For years, the use of microscopes in hair transplant surgery was an accepted standard. Using microscopes to review, inspect, and prepare grafts ensures the highest quality and best results. In recent years, however, an explosion of new clinics seeking an easy way to get into the hair restoration field have stopped using microscopes. These FUE-only clinics are unable to properly separate single-hair follicular unit grafts from multi-hair follicular unit grafts; these clinics are unable to inspect grafts to ensure the trauma from the FUE removal process is minimal and the grafts stand a good chance at surviving; and they are unable to refine grafts and remove excessive tissue before implantation. This leads to one inevitable conclusion: poorer results – particularly when multi-hair grafts are improperly identified as single-hair grafts and placed into the hairline where they appear bulky and create an artificial look.
Microscopes are required for FUT surgeries; the division of the strip down into the individual follicular units must be done under microscopic view. Thankfully, this means all grafts – from a strip – prepared by a skilled technician will be the highest quality by default. FUT with microscopic dissection places no trauma on the grafts, allows for perfect size trimming, removes all unwanted excess tissue, and allows the entire “pilo-sebaceous unit” (the follicular unit and its accompanying glands and attachments) to stay intact – ensuring better growth. FUE procedures, on the other hand, can technically be completed without microscopes. Since the follicular units are removed individually from the donor area and not as one unified piece, they do not need to be divided down – like the strip does in FUT. This means grafts can technically be removed via the FUE technique, examined with the naked eye or slight magnification, and implanted back into the recipient region. However, qualified clinics capable of performing both procedures and practiced in proper microscope do not perform FUE in this manner; instead, they review FUE grafts under microscopes before implanting in the recipient region. Clinics experienced in microscopic review are able to properly evaluate, classify, and prepare FUE grafts. This maximizes both the quality of the grafts and the chances of good growth.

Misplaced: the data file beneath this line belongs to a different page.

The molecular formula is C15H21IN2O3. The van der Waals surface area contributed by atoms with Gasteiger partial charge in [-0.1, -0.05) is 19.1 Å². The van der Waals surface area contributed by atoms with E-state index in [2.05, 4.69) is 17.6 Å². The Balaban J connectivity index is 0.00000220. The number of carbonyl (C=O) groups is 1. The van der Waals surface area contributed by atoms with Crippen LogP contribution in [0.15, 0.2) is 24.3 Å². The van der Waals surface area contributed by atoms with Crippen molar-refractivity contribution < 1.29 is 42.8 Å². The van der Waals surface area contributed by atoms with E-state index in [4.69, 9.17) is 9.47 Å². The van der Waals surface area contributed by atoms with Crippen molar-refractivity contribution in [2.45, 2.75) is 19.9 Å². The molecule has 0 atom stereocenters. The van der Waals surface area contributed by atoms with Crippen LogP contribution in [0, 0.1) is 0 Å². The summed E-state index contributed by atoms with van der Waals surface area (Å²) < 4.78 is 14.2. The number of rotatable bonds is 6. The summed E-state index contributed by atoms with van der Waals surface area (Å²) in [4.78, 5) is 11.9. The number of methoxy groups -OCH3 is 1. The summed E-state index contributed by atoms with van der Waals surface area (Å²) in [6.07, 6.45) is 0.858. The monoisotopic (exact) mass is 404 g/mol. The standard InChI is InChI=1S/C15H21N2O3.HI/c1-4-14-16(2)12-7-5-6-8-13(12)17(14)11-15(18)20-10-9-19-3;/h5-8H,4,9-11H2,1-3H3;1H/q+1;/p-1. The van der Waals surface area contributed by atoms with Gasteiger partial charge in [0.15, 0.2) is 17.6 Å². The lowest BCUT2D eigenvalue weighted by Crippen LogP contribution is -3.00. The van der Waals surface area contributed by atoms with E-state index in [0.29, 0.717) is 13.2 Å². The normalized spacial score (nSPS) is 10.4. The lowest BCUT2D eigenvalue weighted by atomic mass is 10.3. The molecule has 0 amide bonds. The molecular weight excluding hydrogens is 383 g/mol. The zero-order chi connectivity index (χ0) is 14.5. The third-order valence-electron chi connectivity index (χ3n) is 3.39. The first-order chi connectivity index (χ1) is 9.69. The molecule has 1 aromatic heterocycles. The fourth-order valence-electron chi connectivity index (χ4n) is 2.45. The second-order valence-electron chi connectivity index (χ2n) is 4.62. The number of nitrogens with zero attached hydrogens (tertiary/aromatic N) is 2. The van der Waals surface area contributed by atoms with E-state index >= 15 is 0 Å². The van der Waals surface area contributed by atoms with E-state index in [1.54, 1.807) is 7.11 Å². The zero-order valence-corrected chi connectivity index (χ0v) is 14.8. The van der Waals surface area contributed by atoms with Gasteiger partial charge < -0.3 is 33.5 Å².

Patients considering an FUE procedure must inquire whether or not microscopes are used during the procedure and what type of experience the clinic has with microscopic review. Ideally, the clinic would have ongoing experience with FUT graft preparation and possess the ability to translate this to FUE graft review and preparation.